Schaff, Philip, History of the Christian Church, New York: Charles Scribner's sons, 1910, eight volumes; available online.

Monday, February 14, 2011

John 6 and Lack of Faith in the Physical Presence of Jesus in the Eucharist as a Parallel to Doubting Disciples

By Dave Armstrong (2-14-11)

[Chapter Four of my book, Biblical Catholic Eucharistic Theology]

St. Peter (before his transformation after Pentecost) lacked faith in Jesus’ power over the natural world (Luke 8:24-25) and so he couldn’t walk on the water like Jesus did (Matt 14:24-33). Many Protestants likewise stumble over the miracle of the Eucharist. “Doubting Thomas”: one of the twelve disciples, had trouble accepting what Jesus said about His Resurrection (a supernatural thing involving His Body).

Most Protestants have difficulty accepting in faith Jesus’ word in John 6 and at the Last Supper, regarding the Holy Eucharist (also a supernatural thing involving His Body). Likewise, the doubting disciples in John 6 said, “This is a hard saying; who can listen to it?” (6:60) They wouldn’t accept His teaching, because it was too “hard” for them. And so they “drew back and no longer went about with him” (6:66).

One of the best analyses I’ve seen about this “eucharistic unbelief” comes from the great Catholic writer Romano Guardini:

Should they have understood? Hardly. It is inconceivable that at any time anyone could have grasped intellectually the meaning of these words. But they should have believed. They should have clung to Christ blindly, wherever he led them. They should have sensed . . . that they were being directed toward something unspeakably huge, and simply said: we do not understand; show us what you mean. Instead they judge, and everything closes to them.

(The Lord, translated by Elinor C. Briefs, Chicago: Henry Regnery, 1954, 206)
Jesus’ closest followers are hard-pressed, but He does not help them. He forces them to a decision of life or death; are they ready to accept the fullness of revelation, which necessarily overthrows earthly wisdom, or do they insist on judging revelation, delimiting its ‘possibilities’ from their own perspective? . . . Jesus turns to the remaining hard core: ‘Do you also wish to go away?’ . . . Still not a word of help, only the hard, pure demand for a decision . . . They do not understand either, but struck by the power of the mystery, they surrender themselves to it. They are dumbfounded but trustful; at least most of them . . .

Apparently there is no genuine belief without battle. Every believer worthy of the name must sometime undergo the danger of scandal and its trial by fire . . . It was the shock that probably shattered Judas’ faith, the other eleven saving themselves only by a blind leap of trust to the Master's feet . . . Here is the steepest, highest pinnacle of our faith (or the narrowest, most precipitous pass through which that faith must labor) . . . faith’s supreme test . . .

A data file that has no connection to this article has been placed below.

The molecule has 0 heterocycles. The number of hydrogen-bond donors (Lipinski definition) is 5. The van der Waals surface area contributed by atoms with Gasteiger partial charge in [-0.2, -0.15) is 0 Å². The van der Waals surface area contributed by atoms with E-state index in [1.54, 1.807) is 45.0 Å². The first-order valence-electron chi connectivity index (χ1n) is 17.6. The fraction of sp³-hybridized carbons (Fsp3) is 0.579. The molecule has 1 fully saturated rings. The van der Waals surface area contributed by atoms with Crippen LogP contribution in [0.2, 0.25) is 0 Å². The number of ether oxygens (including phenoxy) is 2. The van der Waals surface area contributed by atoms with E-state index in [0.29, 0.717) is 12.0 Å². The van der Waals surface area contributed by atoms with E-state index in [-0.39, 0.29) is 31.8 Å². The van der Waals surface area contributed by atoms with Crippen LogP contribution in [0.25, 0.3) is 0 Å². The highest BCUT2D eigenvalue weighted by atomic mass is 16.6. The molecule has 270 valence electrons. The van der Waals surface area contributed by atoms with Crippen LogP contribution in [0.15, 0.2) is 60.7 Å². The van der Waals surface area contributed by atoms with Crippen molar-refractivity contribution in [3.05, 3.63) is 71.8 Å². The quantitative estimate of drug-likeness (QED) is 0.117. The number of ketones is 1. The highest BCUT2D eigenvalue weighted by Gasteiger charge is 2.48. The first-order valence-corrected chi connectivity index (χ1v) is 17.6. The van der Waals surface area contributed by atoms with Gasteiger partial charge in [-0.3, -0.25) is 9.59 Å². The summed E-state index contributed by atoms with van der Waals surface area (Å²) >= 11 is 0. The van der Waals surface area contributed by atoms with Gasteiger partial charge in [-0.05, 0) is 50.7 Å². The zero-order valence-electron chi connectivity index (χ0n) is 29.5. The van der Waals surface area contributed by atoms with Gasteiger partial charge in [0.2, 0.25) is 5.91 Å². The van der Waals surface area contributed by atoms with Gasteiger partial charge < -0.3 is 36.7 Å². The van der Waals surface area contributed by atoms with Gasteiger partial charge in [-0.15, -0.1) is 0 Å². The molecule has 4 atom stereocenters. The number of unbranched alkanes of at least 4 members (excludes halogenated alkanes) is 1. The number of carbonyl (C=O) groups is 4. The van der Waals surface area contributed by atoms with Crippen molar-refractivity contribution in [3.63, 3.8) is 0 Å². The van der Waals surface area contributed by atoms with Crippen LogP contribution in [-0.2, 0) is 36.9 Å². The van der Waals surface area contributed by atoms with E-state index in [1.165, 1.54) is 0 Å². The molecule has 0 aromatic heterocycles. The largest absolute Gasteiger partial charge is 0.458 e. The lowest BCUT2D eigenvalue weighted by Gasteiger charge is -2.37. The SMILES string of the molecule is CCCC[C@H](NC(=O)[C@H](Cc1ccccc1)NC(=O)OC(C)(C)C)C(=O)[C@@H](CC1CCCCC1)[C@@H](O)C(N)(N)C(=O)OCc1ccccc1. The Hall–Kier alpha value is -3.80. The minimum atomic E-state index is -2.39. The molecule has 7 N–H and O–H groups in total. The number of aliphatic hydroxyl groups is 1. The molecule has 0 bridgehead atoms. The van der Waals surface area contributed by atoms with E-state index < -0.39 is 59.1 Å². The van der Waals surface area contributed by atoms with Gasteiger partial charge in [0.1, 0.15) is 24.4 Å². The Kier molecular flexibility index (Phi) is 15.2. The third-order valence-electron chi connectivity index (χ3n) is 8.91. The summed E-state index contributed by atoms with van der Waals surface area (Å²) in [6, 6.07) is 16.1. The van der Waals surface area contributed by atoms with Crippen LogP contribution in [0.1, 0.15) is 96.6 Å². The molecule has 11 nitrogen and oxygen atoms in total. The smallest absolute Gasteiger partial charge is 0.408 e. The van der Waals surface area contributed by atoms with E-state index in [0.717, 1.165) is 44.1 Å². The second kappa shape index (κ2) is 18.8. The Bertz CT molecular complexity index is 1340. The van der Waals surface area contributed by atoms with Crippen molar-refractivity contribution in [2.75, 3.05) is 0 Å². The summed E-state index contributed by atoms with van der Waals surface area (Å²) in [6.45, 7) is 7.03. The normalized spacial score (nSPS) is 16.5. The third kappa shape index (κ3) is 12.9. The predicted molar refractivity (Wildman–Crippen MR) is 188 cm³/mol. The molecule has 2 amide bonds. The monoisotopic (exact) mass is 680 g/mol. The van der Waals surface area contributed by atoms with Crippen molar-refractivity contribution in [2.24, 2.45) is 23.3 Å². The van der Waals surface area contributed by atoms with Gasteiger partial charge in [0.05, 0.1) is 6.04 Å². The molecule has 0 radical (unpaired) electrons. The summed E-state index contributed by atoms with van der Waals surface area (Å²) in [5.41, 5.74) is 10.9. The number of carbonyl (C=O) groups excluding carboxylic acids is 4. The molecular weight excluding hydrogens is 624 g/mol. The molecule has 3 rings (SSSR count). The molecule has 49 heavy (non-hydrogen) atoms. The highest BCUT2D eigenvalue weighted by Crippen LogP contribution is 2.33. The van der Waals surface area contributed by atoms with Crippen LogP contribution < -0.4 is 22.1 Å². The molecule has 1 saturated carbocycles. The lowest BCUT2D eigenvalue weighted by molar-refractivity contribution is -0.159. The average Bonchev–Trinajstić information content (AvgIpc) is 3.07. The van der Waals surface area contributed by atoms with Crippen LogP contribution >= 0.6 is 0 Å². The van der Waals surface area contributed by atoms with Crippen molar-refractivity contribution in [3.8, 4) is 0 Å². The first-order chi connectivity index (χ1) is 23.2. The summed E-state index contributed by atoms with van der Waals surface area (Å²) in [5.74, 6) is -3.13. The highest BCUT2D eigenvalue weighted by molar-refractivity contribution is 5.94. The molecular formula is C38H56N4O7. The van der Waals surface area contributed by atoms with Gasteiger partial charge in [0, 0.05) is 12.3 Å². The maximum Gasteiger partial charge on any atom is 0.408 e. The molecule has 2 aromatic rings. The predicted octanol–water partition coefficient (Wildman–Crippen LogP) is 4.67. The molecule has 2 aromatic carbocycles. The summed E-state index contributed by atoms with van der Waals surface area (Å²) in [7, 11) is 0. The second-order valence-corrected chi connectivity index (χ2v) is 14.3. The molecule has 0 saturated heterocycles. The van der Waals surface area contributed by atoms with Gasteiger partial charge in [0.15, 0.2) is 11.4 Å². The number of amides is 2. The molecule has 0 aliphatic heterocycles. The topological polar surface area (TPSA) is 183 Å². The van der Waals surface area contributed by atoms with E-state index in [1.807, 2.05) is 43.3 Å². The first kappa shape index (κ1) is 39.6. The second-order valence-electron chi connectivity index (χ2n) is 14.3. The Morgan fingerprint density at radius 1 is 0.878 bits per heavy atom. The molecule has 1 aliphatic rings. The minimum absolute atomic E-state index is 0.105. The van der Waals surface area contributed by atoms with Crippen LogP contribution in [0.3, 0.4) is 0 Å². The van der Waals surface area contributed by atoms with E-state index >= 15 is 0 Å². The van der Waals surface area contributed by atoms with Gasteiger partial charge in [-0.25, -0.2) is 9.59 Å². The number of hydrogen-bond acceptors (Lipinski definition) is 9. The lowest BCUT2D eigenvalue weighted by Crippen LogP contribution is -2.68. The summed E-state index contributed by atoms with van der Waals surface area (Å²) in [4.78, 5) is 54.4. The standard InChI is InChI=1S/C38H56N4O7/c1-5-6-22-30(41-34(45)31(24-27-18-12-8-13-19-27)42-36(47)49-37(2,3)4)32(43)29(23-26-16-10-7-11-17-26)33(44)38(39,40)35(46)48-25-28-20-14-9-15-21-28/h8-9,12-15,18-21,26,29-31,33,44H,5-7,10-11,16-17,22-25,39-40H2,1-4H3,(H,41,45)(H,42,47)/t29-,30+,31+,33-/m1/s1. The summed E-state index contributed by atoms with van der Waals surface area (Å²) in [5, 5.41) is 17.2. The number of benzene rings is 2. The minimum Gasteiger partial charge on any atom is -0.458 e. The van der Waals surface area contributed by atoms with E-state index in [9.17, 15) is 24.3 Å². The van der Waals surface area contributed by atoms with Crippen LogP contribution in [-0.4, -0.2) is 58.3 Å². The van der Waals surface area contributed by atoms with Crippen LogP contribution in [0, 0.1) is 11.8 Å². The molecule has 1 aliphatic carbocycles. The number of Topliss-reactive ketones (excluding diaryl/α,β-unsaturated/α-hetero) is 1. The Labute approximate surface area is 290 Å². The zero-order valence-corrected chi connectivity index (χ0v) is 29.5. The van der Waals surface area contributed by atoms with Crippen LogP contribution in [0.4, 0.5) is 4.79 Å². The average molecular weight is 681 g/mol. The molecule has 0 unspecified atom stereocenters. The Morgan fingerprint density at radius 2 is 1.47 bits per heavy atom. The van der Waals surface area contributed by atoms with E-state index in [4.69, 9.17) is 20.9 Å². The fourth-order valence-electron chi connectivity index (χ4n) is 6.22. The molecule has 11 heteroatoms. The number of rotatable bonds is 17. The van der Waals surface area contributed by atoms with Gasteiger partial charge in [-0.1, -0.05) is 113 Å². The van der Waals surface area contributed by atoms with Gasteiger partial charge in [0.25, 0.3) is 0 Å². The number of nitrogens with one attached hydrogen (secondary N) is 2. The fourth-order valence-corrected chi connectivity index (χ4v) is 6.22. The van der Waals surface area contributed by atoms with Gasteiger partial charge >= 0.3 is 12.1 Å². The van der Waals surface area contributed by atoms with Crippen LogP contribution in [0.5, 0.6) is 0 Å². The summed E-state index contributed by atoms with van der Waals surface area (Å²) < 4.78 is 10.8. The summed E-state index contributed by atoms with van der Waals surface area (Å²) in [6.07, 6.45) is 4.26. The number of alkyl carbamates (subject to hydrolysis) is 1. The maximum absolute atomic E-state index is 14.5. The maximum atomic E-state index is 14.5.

Jesus desires that men receive and make their own the gift of His vital essence, strength, His very Person as fully and intimately as they receive and assimilate the strength and nourishment of bread and wine. He even adds that the person who is not so nourished cannot possess ultimate life.

(Meditations Before Mass, translated by Elinor C. Briefs, Westminster, Maryland: Newman Press, 1955, 164-167)

This is faith. We don’t have to understand everything to the nth degree. Faith and spirituality are not science, where everything is mind and rationality and empiricism, and the supernatural is ruled out by definition and methodology and presupposition alike. There is always a leap (actually science requires many “leaps” as well, where absolute knowledge is lacking, but that is another story). Christianity in general is like that.

Christianity requires belief in a number of things difficult to grasp and accept, but we accept them based on the authority of revelation. Doubting Thomas didn’t believe that Jesus could rise from the dead, even though Our Lord had often predicted it in the presence of the disciples. He had to see it for himself.

It is striking how Jesus is merciful and understanding enough to appear for Thomas’ sake. He knew his faith was weak, and so He offered a little “extra” to help him along. Thomas had an overly empirical mindset (he had said he had to put his finger in Jesus’ side, then he would believe: John 20:25). So Jesus, condescending to the limitations of the overly skeptical mentality, allowed him to do that (20:27).

This results (rather dramatically) in Thomas calling Jesus “God”: one of the most remarkable instances of proclamation of the divinity of Jesus in the New Testament (20:28). But after all this, Jesus nevertheless says, “Have you believed because you have seen me? Blessed are those who have not seen and yet believe.” (20:29). He came to Thomas because he was weak, but at the same time He made it clear that this would not be the norm, and that believers would have to exercise faith and not demand empirical proof.

Some Protestants will argue that Jesus was frequently misunderstood, and usually didn’t correct people’s misperceptions. Thus, they contend that John 6 is an instance of this: that Jesus was merely speaking metaphorically and the hearers didn’t get it.